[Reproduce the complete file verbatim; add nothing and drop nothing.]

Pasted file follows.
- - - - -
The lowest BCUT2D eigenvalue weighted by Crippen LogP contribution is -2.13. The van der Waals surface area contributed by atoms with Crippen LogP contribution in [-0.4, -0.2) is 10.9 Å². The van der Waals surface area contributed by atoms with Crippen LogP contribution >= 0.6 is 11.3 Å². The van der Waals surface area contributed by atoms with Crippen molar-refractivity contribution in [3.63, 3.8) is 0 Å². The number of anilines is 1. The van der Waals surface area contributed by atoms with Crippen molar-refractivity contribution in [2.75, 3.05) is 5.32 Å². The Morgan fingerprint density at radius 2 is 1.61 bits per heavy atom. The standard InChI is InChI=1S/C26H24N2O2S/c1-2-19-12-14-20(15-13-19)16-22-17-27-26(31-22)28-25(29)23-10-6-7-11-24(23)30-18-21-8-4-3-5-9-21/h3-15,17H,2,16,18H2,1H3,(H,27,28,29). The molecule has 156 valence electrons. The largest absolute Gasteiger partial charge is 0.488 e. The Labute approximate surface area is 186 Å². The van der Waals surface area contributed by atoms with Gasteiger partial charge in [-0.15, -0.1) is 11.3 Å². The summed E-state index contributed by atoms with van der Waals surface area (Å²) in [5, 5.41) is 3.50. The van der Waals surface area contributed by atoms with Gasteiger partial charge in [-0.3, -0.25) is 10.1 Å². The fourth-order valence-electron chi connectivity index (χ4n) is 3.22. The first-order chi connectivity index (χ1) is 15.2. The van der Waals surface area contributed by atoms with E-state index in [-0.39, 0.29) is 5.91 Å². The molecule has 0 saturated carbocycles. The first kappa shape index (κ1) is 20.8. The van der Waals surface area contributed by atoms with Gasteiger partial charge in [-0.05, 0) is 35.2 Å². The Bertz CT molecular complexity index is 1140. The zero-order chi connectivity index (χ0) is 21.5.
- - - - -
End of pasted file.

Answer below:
The lowest BCUT2D eigenvalue weighted by Crippen LogP contribution is -2.13. The van der Waals surface area contributed by atoms with Crippen LogP contribution in [-0.4, -0.2) is 10.9 Å². The van der Waals surface area contributed by atoms with Crippen LogP contribution >= 0.6 is 11.3 Å². The van der Waals surface area contributed by atoms with Crippen molar-refractivity contribution in [3.63, 3.8) is 0 Å². The number of anilines is 1. The van der Waals surface area contributed by atoms with Crippen molar-refractivity contribution in [2.75, 3.05) is 5.32 Å². The Morgan fingerprint density at radius 2 is 1.61 bits per heavy atom. The standard InChI is InChI=1S/C26H24N2O2S/c1-2-19-12-14-20(15-13-19)16-22-17-27-26(31-22)28-25(29)23-10-6-7-11-24(23)30-18-21-8-4-3-5-9-21/h3-15,17H,2,16,18H2,1H3,(H,27,28,29). The molecule has 156 valence electrons. The largest absolute Gasteiger partial charge is 0.488 e. The Labute approximate surface area is 186 Å². The van der Waals surface area contributed by atoms with Gasteiger partial charge in [-0.15, -0.1) is 11.3 Å². The summed E-state index contributed by atoms with van der Waals surface area (Å²) in [5, 5.41) is 3.50. The van der Waals surface area contributed by atoms with Gasteiger partial charge in [-0.3, -0.25) is 10.1 Å². The fourth-order valence-electron chi connectivity index (χ4n) is 3.22. The first-order chi connectivity index (χ1) is 15.2. The van der Waals surface area contributed by atoms with E-state index in [-0.39, 0.29) is 5.91 Å². The molecule has 0 saturated carbocycles. The first kappa shape index (κ1) is 20.8. The van der Waals surface area contributed by atoms with Gasteiger partial charge in [-0.05, 0) is 35.2 Å². The Bertz CT molecular complexity index is 1140. The zero-order chi connectivity index (χ0) is 21.5.